Who decides what’s a non-profit? Lawmakers consider a change

    Some city leaders fear losing money if legislators broaden the definition of a charity.

    Some municipal governments miss millions of dollars in potential annual revenue because local nonprofits didn’t have to pay property taxes.

    A state Auditor General’s studied 10 counties’ tax bases.Their annual real estate tax revenue would increase nearly 20 percent if exempt charities paid at the same rate as other property owners, according to Keystone Crossroads’ analysis of data in the report.

    The report stressed that the issue is critical to local governments in Pennsylvania – and elsewhere – because property tax revenue often is their biggest source of income.  It’s even more impactful in county seats and state capitals due to government real estate already off the tax rolls. The Auditor General’s report did not suggest how to deal with the issue, however.

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    But the state Senate Finance Committee advanced a bill Thursday that would change how charities are defined. Senate Bill 4 proposes letting state lawmakers – instead of the courts, as nowwhich currently decide – determine what constitutes a charitable organization that truly deserves tax exemption for providing services that the government otherwise would provide. “We have to decipher what’s fair, and what’s just,” says committee chairman John Eichelberger, R-Blair.

    The measure passed the General Assembly last session. But because the bill calls for a constitutional amendment, the legislature must pass it twice.

     If it goes through again, voters would have the final say via referendum next fall.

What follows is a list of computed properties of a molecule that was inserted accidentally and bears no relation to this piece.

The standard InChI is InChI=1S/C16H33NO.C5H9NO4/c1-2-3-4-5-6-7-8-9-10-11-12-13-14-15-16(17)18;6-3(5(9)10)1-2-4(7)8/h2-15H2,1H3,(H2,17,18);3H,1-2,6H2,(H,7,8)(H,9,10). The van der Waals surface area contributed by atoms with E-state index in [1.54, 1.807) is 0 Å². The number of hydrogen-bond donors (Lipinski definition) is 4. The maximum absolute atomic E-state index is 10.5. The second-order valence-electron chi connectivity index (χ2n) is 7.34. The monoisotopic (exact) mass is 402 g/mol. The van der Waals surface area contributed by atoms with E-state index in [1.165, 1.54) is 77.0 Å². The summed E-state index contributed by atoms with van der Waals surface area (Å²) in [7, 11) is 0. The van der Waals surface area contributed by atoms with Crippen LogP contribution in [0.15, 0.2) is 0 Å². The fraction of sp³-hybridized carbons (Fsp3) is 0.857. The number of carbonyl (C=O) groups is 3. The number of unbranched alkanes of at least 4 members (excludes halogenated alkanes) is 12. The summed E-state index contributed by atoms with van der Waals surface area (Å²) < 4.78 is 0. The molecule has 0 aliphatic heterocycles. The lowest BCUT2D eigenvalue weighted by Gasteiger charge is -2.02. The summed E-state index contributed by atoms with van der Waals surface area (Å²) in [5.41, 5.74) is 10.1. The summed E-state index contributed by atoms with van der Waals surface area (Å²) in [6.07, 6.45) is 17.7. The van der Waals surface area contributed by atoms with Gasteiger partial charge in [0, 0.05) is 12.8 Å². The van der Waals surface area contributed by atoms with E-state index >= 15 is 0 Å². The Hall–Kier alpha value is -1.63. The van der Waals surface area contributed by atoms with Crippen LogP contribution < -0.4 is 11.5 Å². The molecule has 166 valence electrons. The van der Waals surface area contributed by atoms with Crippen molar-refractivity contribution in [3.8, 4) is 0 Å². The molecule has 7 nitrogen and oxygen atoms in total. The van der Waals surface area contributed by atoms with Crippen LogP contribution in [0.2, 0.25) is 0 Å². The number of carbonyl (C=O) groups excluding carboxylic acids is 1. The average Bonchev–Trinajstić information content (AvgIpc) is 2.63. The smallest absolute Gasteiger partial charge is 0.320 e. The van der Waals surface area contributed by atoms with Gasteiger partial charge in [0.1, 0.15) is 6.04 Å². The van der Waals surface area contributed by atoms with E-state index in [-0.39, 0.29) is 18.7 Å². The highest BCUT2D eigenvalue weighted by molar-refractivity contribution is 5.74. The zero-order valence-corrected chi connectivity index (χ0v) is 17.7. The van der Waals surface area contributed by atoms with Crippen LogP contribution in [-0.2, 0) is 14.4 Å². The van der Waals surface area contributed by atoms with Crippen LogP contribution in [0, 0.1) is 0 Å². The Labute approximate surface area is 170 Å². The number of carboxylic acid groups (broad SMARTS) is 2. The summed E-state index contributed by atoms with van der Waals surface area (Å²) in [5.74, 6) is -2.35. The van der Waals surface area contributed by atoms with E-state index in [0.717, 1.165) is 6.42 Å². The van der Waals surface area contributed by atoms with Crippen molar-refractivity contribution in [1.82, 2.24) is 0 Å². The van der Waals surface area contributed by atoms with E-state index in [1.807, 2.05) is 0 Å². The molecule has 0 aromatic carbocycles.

How the legislature proposes to define a “purely public charity,” if enabled by voters, remains to be seen.

    Pennsylvania’s Act 55 already sets parameters similar to the five-part system  judges use when considering challenges to an exempt property owner’s status, typically brought by a county board of tax appeals. The judicial checklist is known as the HUP test, and its criteria focus on whether and how an entity reduces government workload.

    York Mayor Kim Bracey worries her city – a county seat with a high poverty rate and perpetual flirtation with Act 47 – could lose money if lawmakers lower the threshold for an organization to qualify as charitable.

    She’d prefer the definition be narrowed, or at least require entities to “prove” their status, she said earlier this week.

    Guidelines for the General Assembly would be spelled out in legislation that has yet to be developed, Eichelberger says.

    Three hearings will be scheduled statewide in the coming weeks to get public input for those guidelines, he says.

    Eichelberger already has a few ideas, though. He and other lawmakers acknowledge tax breaks should continue for the “purely public charities” doing work government does not, or cannot, or that others don’t want to do. But Eichelberger says he hopes to limit or eliminate tax breaks for nonprofits that providing the same services as for-profit companies, and those that pay salaries over a certain amount.

    Committee members voting against advancing the measure say they’re opposed to rushing the process, particularly at a time when the state’s facing a $2 billion budget deficit.

    State Sen. John Blake, D-Lackawanna, says the Department of State would spend about $2 million on advertising required by law for a voter referendum.

    It’s unclear how payments in lieu of taxes would come into play. Hospitals, universities or churches often voluntarily provide money or a service through those so-called PILOT agreements. Pinnacle Health has one with the city of Harrisburg – a county seat, the state capital and arguably the state’s most infamous example of municipal debt and distress.

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